Do irrigated companion oat crops reduce alfalfa yield and profits?
Peer Reviewed StatusNon-Peer Reviewed
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Establishment of 'Anchor' alfalfa with a companion oat crop was compared to direct-seeding the alfalfa on a sprinkler-irrigated site in 1982, 1983, and 1985. 'Beaver' alfalfa was added to the treatments in 1983 and 1985. An oat crop monoculture treatment was also included. Alfalfa-oat mixtures exhibited significant (P < 0.05) oat grain yield reductions of 9, 24, and 18 % in the three seeding years, respectively. Oat forage yields tended to be reduced in oat-alfalfa mixtures by 3, 12, and 8 %, respectively, but these reductions were not statistically significant (P > 0. 05). The forage yields of direct-seeded alfalfa were 26, 20 and 20 % higher (significant at P < 0.05) in the first production year (year following seeding) than oat-alfalfa mixture stands. In the second production year, yields were 22 % higher (P < 0.05) only in the 1982 seeding. Establishment method effects on stand density were significant (P < 0. 05) in the 1982 and 1983 seedings where the direct-seeded alfalfa had 50 and 25 % higher plant densities, respectively. Economic analysis of net returns per hectare indicated that the establishment method with the best returns varied among the three seedings years.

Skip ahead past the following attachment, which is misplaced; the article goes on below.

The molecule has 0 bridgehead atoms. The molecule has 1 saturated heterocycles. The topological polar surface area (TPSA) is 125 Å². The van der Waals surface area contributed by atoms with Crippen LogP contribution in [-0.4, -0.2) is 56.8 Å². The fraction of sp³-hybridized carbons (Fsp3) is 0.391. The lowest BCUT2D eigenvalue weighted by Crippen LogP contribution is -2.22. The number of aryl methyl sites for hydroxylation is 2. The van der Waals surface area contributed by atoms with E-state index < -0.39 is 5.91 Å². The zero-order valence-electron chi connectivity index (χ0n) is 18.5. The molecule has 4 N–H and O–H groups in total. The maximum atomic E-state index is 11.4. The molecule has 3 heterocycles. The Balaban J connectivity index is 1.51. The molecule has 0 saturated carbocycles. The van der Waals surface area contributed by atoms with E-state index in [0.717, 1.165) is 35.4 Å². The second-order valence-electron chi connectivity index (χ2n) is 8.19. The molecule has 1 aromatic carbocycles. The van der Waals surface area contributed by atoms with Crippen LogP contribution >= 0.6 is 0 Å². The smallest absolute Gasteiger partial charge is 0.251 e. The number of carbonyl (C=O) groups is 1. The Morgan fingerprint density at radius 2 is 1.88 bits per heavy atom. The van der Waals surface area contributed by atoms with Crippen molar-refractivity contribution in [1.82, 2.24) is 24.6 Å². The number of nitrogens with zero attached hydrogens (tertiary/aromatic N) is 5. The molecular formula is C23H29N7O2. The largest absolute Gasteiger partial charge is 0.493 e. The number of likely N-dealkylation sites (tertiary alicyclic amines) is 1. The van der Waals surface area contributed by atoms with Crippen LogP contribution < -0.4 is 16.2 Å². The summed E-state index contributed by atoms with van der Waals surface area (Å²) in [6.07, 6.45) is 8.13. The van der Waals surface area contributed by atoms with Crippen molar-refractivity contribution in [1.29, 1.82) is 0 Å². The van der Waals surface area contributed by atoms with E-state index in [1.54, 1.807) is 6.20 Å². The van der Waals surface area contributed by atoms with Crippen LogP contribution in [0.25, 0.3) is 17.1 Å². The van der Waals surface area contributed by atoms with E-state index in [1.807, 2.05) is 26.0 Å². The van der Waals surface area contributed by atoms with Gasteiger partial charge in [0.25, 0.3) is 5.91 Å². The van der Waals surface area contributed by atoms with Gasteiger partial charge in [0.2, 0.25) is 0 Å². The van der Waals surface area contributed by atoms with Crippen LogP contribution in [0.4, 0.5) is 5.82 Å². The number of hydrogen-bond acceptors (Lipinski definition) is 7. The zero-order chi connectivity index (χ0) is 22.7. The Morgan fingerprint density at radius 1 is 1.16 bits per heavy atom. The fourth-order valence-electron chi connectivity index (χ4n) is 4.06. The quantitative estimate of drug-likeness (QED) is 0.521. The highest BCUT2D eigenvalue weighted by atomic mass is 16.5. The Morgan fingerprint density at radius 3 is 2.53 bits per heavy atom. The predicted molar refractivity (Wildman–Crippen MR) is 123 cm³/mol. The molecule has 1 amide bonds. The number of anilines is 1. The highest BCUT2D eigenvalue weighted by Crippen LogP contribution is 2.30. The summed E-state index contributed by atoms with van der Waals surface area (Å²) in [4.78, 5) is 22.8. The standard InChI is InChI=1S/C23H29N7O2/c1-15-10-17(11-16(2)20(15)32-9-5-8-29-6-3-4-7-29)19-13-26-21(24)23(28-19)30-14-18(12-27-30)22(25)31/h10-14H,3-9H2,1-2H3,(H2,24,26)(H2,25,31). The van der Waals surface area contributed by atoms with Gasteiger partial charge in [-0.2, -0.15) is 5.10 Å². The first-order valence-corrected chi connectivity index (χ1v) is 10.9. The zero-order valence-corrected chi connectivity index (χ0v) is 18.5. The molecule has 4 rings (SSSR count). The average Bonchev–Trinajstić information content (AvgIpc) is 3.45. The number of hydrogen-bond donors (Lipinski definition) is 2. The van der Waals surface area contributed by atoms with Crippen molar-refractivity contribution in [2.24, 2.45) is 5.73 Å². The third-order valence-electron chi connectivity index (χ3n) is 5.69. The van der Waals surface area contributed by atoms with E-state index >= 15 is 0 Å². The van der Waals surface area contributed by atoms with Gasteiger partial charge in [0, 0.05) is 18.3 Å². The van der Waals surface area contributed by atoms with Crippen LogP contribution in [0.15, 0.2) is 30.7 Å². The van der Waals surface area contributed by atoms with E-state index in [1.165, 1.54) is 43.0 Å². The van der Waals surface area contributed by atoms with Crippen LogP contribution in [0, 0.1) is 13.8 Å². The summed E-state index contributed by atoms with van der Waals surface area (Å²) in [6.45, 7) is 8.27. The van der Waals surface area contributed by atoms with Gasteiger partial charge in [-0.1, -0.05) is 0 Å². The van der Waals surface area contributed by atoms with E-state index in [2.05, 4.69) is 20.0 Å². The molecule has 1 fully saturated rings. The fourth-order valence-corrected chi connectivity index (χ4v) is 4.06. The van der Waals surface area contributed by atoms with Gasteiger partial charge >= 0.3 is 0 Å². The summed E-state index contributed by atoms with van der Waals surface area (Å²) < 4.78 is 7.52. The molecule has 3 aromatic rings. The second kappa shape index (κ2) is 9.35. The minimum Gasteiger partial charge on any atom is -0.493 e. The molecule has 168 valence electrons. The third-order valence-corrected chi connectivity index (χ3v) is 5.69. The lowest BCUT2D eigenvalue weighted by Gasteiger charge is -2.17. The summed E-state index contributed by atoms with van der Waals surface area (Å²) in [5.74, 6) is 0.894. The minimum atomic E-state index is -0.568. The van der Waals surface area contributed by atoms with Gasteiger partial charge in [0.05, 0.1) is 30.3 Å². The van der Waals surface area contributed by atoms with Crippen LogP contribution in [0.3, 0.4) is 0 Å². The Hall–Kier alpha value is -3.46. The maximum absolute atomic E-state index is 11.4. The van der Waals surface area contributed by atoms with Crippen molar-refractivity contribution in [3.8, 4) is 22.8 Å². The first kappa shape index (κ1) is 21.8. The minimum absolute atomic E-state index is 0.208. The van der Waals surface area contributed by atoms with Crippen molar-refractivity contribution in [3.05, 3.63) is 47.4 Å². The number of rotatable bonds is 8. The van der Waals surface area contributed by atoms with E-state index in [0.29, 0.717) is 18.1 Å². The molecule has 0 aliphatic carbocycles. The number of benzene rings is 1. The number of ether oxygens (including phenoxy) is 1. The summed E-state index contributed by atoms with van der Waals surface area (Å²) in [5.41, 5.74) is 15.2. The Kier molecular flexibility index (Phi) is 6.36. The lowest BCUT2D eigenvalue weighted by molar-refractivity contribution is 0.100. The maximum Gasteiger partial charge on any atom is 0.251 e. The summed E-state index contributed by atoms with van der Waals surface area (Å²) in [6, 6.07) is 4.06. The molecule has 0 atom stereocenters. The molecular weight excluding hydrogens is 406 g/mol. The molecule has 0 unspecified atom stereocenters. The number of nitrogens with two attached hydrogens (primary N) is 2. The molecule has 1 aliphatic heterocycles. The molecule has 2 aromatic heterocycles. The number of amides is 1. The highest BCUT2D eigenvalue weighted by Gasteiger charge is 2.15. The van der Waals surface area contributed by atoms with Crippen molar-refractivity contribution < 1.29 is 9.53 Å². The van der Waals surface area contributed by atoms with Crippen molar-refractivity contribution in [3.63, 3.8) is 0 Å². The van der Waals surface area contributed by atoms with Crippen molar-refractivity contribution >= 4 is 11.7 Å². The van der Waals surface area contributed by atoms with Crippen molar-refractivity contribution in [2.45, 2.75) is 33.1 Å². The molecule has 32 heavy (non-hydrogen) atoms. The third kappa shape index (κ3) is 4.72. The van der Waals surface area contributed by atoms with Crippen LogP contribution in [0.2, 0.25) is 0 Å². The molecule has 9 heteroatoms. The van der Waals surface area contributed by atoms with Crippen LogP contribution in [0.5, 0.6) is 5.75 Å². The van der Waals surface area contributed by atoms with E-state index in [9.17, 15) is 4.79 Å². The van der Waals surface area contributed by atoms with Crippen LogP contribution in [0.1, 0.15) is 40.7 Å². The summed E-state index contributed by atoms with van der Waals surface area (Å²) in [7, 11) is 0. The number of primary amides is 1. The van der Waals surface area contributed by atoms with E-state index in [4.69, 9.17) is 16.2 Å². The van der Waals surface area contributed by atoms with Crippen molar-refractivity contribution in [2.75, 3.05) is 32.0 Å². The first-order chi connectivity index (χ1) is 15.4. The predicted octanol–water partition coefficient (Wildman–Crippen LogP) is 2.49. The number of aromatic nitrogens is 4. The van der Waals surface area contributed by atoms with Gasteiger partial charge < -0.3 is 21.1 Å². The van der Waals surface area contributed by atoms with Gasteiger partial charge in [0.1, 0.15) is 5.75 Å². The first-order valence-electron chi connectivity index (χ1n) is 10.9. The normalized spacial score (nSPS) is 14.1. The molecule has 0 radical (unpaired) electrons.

Part OfSoils and Crops Workshop
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